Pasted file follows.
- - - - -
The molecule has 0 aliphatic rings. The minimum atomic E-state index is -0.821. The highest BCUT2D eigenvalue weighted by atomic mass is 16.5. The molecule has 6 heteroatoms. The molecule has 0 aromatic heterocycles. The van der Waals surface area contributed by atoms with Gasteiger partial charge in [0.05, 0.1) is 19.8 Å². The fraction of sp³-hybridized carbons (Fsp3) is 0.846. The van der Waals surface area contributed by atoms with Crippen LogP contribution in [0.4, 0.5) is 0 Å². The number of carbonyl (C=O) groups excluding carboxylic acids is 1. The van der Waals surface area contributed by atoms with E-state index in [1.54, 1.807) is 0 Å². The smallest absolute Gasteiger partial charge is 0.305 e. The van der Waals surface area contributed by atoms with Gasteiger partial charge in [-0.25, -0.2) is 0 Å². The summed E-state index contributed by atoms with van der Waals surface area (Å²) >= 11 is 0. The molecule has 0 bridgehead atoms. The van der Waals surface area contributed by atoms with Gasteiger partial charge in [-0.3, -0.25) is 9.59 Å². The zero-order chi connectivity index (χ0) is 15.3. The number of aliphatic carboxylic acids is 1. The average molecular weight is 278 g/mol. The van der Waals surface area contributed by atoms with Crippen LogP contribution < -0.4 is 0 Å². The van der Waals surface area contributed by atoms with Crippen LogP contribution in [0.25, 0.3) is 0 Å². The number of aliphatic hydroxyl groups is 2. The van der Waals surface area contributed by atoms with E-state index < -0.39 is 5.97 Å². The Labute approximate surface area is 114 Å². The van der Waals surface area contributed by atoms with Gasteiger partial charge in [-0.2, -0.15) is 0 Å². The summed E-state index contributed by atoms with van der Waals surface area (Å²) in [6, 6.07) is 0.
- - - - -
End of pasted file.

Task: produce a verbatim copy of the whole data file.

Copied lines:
The molecule has 0 aliphatic rings. The minimum atomic E-state index is -0.821. The highest BCUT2D eigenvalue weighted by atomic mass is 16.5. The molecule has 6 heteroatoms. The molecule has 0 aromatic heterocycles. The van der Waals surface area contributed by atoms with Gasteiger partial charge in [0.05, 0.1) is 19.8 Å². The fraction of sp³-hybridized carbons (Fsp3) is 0.846. The van der Waals surface area contributed by atoms with Crippen LogP contribution in [0.4, 0.5) is 0 Å². The number of carbonyl (C=O) groups excluding carboxylic acids is 1. The van der Waals surface area contributed by atoms with E-state index in [1.54, 1.807) is 0 Å². The smallest absolute Gasteiger partial charge is 0.305 e. The van der Waals surface area contributed by atoms with Gasteiger partial charge in [-0.25, -0.2) is 0 Å². The summed E-state index contributed by atoms with van der Waals surface area (Å²) >= 11 is 0. The molecule has 0 bridgehead atoms. The van der Waals surface area contributed by atoms with Gasteiger partial charge in [-0.3, -0.25) is 9.59 Å². The zero-order chi connectivity index (χ0) is 15.3. The number of aliphatic carboxylic acids is 1. The average molecular weight is 278 g/mol. The van der Waals surface area contributed by atoms with Crippen LogP contribution < -0.4 is 0 Å². The van der Waals surface area contributed by atoms with Crippen LogP contribution in [0.25, 0.3) is 0 Å². The number of aliphatic hydroxyl groups is 2. The van der Waals surface area contributed by atoms with E-state index < -0.39 is 5.97 Å². The Labute approximate surface area is 114 Å². The van der Waals surface area contributed by atoms with Gasteiger partial charge in [-0.2, -0.15) is 0 Å². The summed E-state index contributed by atoms with van der Waals surface area (Å²) in [6, 6.07) is 0.